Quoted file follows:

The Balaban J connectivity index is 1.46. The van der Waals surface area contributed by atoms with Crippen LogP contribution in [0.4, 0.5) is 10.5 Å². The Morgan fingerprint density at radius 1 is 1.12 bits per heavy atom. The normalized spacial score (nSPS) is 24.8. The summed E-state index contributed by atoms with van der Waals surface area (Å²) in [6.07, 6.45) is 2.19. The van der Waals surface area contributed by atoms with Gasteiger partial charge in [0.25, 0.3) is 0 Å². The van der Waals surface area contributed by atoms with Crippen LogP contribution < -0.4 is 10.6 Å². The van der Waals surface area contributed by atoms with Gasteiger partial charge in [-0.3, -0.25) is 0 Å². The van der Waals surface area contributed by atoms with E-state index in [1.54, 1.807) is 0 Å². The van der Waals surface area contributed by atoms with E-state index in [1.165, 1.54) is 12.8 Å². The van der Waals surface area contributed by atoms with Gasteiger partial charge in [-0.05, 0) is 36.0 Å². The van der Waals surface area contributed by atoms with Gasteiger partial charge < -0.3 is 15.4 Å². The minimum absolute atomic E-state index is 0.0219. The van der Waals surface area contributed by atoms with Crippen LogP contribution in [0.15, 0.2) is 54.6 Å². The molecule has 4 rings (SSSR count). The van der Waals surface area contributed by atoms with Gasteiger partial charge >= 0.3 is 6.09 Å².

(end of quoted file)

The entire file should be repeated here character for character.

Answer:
The Balaban J connectivity index is 1.46. The van der Waals surface area contributed by atoms with Crippen LogP contribution in [0.4, 0.5) is 10.5 Å². The Morgan fingerprint density at radius 1 is 1.12 bits per heavy atom. The normalized spacial score (nSPS) is 24.8. The summed E-state index contributed by atoms with van der Waals surface area (Å²) in [6.07, 6.45) is 2.19. The van der Waals surface area contributed by atoms with Gasteiger partial charge in [0.25, 0.3) is 0 Å². The van der Waals surface area contributed by atoms with Crippen LogP contribution < -0.4 is 10.6 Å². The van der Waals surface area contributed by atoms with Gasteiger partial charge in [-0.3, -0.25) is 0 Å². The van der Waals surface area contributed by atoms with E-state index in [1.54, 1.807) is 0 Å². The van der Waals surface area contributed by atoms with E-state index in [1.165, 1.54) is 12.8 Å². The van der Waals surface area contributed by atoms with Gasteiger partial charge in [-0.05, 0) is 36.0 Å². The van der Waals surface area contributed by atoms with Gasteiger partial charge < -0.3 is 15.4 Å². The minimum absolute atomic E-state index is 0.0219. The van der Waals surface area contributed by atoms with Crippen LogP contribution in [0.15, 0.2) is 54.6 Å². The molecule has 4 rings (SSSR count). The van der Waals surface area contributed by atoms with Gasteiger partial charge >= 0.3 is 6.09 Å².